Date of Award

Summer 2017

Level of Access Assigned by Author

Open-Access Thesis

Degree Name

Master of Science (MS)




Robert Wheeler

Second Committee Member

Julie Gosse

Third Committee Member

John Singer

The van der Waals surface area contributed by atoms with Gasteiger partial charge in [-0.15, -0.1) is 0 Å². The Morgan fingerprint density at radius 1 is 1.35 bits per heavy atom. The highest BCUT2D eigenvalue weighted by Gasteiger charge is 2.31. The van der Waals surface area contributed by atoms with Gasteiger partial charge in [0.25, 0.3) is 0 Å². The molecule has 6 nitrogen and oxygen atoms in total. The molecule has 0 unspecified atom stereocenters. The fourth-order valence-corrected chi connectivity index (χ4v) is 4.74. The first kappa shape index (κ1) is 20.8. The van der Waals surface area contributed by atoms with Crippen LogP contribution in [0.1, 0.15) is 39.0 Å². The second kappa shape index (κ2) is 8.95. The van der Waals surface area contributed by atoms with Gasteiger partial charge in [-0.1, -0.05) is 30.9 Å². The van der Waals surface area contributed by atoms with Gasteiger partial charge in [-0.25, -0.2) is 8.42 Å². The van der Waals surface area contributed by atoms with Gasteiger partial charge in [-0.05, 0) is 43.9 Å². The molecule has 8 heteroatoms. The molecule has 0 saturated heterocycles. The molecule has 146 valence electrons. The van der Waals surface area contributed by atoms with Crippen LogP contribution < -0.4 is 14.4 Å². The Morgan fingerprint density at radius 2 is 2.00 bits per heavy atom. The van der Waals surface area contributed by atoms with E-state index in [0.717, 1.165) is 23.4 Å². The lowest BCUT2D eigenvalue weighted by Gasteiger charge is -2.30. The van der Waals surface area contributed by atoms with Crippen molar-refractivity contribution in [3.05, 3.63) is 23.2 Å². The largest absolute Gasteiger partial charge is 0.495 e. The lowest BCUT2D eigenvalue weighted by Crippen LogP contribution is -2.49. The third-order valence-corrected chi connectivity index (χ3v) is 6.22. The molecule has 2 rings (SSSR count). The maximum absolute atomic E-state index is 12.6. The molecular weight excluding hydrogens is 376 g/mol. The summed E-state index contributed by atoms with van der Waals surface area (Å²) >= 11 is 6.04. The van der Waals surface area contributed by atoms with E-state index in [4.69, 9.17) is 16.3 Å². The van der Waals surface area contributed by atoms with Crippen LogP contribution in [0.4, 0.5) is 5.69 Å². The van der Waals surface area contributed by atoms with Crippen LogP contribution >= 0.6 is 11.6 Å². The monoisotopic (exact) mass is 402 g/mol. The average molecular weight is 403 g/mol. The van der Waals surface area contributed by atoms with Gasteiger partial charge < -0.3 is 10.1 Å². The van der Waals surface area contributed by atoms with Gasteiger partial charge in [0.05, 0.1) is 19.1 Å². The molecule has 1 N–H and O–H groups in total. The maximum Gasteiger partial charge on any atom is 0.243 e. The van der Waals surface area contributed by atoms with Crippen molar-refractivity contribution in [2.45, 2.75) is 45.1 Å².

Polymicrobial communities exist throughout the human body and include both fungi and bacteria. During disease, cross-kingdom interactions among bacteria, fungi, and/or the immune system can alter virulence and lead to complex polymicrobial infections. The fungus C. albicans is among the most commonly isolated fungi in the context of fungal-bacterial co-infections and is often accompanied by the bacterium P. aeruginosa at a variety of sites throughout the body including mucosal tissues such as the lung. In vitro, C. albicans and P. aeruginosa have a cyclic, bi-directional, and largely antagonistic relationship, but these interactions do not account for the role of the host environment in mediating infection dynamics. Current in vivo infection models of C. albicans-P. aeruginosa infection demonstrate variable outcomes of infection and remain limited for characterizing immunopathology. In this study, we exploit the power of the juvenile zebrafish model to simultaneously characterize microbe-microbe interactions, microbial virulence, and immunopathology during C. albicans-P. aeruginosa mucosal infection to mimic the co-infected lung. We demonstrate that C. albicans and P. aeruginosa are synergistically virulent by using longitudinal analyses of fungal, bacterial and immune dynamics during co-infection, and suggest that enhanced morbidity is associated with exacerbated C. albicans pathogenesis and elevated inflammation. Altogether, our data suggest that C. albicans-P. aeruginosa crosstalk in vivo can benefit both organisms to the detriment of the host. This zebrafish infection model provides a foundation for future analyses of specific microbial and immune factors in mediating co-infection, and can be extended to study other clinically relevant fungal-bacterial infections by addressing unique questions regarding tri-kingdom interactions during polymicrobial infection.

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